Stanchinsky is Gramophone’s Editor’s Choice

The short-lived Russian pianist and composer Alexey Stanchinsky was playing in public by age six and was highly regarded in all the musical activities he undertook. Swedish pianist Peter Jablonski has recorded an album with selected Stanchinsky works for the Ondine label, a recording that was recently selected as Gramophone’s Editor’s Choice of May 2021. Piano Street talked to Jablonski about the young forgotten composer and his works.

Piano Street: Congratulations on your Stanchinsky recording for Ondine being selected as Gramophone’s Editor’s Choice of May 2021! You have always nourished an interest in intriguing repertoire and your recording of the seldom heard Scriabin Mazurkas gained great acclaim. How did you find Alexei Stanchinsky, the young Russian, who died at 26?

Peter Jablonski: My partner Anastasia, who is a musicologist specialising in Russian music, told me about Stanchinsky and his connection to Scriabin, Taneyev, and Moscow. She then gave me the score of his Nocturne, and when I played it through, I was immediately hooked—the music sounded so fresh, so original and so different from most of what I played before; it simply captivated me and pushed me to get to know his music further.

PS: You are well documented in Russian and Soviet composers’ repertoire. What stands out in Stanchinskiy’s works and what do find being intriguing?

PJ: The most intriguing for me is the versatile, and the power of his talent, which was burning such a short time. What he achieved in 10 years of his entire creative life is astonishing. His music combines so many things: folk-like elements, complex polyphony, full-blooded Russian broodiness and gloominess, and also humour, grace, and great sincerity.

Hear Peter Jablonski perform Stanchinsky’s Sketch no. 3:

PS: What can you say about his production of piano works which started in 1905, the forms and stylistic development until his early death?

PJ: I spent a lot of time carefully making the selection of Stanchinsky’s works for the recording, because I wanted to give a well-rounded picture of the originality and many facets of his creative talent and also the works that I felt a direct connection to. Like so many of his colleagues at the time, he begins by being inspired by Chopin, and also by Scriabin; his early works are very melody and harmony driven and lyrical. The Piano Sonata in E-flat minor (he composed two more after this) is an early work, displaying a lot of passion, character, melodic invention, and harmonic complexity. It is also rather demanding and awkwardly written pianistically! There are many instances where the score is ambiguous about notes and tempo, so one has to navigate the score with care. The bravura is always secondary to the musical message and the passion is burning intensely from within not in a brazen outwardly fashion. The Preludes are real character studies where despite his tender age, Stanchinsky shows real mastery at creating moods and distinct characters in the space of only a few bars, not unlike Grieg who was another early influence of Stanchinsky’s. These are perhaps the works that also clearly show his connection to the pianistic tradition of Scriabin and somewhat also Rachmaninoff. My passion for, and interest in the Mazurka genre are probably quite well known, so of course I had to take both Stanchinsky’s Mazurkas. Both mazurkas show clear influences of Chopin and the wonderful lilting quality of the rhythms are clearly there. They make me wonder if Szymanowski knew them as they seem to be a clear bridge between Chopin and Szymanowski. As character pieces the 15 Sketches (originally his Op. 1), are perhaps the most inventive and daring, with everything from slow lyricism to pianistic pyrotechnics in them. They were so good that they even made Prokofiev jealous! Songs Without Words are in the best song-like, lyrical tradition of Russian folk music, and are very simple without being simplistic. Again, we hear similarities with Grieg here.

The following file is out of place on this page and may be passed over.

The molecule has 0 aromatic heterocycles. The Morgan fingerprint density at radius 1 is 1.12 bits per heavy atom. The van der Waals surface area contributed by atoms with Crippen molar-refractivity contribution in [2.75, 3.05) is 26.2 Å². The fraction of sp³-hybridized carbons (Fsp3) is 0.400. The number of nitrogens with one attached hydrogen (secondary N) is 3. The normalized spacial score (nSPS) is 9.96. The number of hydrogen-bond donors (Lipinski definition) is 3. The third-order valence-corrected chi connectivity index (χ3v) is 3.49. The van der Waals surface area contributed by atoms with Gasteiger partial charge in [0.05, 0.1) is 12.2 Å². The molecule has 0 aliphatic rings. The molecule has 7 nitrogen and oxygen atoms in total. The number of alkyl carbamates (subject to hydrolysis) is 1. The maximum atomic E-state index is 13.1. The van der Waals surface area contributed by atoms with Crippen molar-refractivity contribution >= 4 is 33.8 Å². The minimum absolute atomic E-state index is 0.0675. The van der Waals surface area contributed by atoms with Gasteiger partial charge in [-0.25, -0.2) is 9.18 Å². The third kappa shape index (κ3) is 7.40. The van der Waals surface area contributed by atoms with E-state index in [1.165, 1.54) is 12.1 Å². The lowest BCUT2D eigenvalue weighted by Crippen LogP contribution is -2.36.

Stanchinsky’s Nocturne was a real surprise to me. First of all, it seems to be written in a format that we meet often in Chopin, for example, with lyrical outer parts and a stormy middle section. But, in Stanchinsky’s nocturne the middle section is so unusual pianistically, I could say it is outstanding it its technical challenges, the writing is a bit awkward, like in the Sonata in E-flat minor, and because of that, it is easy to lose track of the fantastic music within.

The Variations are one of the most unusual, I would say, and intriguing work on this recording. Their outward simplicity and clarity are almost medieval, and show Stanchinsky’s interest in early music, which developed into his complete obsession with Bach and horrifically complex polyphonic writing later on.

To summarise my view of Stanchinsky’s music is quite easy—it is a composer so unique, who is his short 10 years of creative life managed to create works so diverse and so complex, one can only but wonder about, and be sorry for the fact that his life did not last longer for him to share with us the full extend of his extraordinary musical talent.

PS: He was said to wanting to take consultation from Nikolai Medtner in the end of his life. Can we see a musical connection there?

PJ: The connection between Medtner and Stanchinsky is easy to establish: both were influenced by and taught by the same man: Sergey Taneyev, who developed their interest in counterpoint. So, both composers have an epic, story-telling element in their music, and both were masters of counterpoint.

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Peter Jablonski on the piano music of Alexei Stanchinsky